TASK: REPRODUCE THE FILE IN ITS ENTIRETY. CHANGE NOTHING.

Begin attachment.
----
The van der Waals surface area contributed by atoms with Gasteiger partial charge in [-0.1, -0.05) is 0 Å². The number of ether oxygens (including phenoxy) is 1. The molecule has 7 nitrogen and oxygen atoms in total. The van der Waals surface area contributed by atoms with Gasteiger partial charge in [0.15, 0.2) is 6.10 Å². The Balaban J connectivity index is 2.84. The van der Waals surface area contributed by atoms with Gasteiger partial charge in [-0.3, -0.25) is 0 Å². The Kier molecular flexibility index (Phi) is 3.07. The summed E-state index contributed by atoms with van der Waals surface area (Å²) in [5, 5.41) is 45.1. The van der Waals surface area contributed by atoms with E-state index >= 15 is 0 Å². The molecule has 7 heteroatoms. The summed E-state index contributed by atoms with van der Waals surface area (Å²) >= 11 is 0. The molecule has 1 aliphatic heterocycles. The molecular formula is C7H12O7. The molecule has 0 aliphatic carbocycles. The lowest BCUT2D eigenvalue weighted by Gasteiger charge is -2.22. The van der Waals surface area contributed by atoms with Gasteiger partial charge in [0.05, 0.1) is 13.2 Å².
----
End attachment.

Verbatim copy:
The van der Waals surface area contributed by atoms with Gasteiger partial charge in [-0.1, -0.05) is 0 Å². The number of ether oxygens (including phenoxy) is 1. The molecule has 7 nitrogen and oxygen atoms in total. The van der Waals surface area contributed by atoms with Gasteiger partial charge in [0.15, 0.2) is 6.10 Å². The Balaban J connectivity index is 2.84. The van der Waals surface area contributed by atoms with Gasteiger partial charge in [-0.3, -0.25) is 0 Å². The Kier molecular flexibility index (Phi) is 3.07. The summed E-state index contributed by atoms with van der Waals surface area (Å²) in [5, 5.41) is 45.1. The van der Waals surface area contributed by atoms with E-state index >= 15 is 0 Å². The molecule has 7 heteroatoms. The summed E-state index contributed by atoms with van der Waals surface area (Å²) >= 11 is 0. The molecule has 1 aliphatic heterocycles. The molecular formula is C7H12O7. The molecule has 0 aliphatic carbocycles. The lowest BCUT2D eigenvalue weighted by Gasteiger charge is -2.22. The van der Waals surface area contributed by atoms with Gasteiger partial charge in [0.05, 0.1) is 13.2 Å².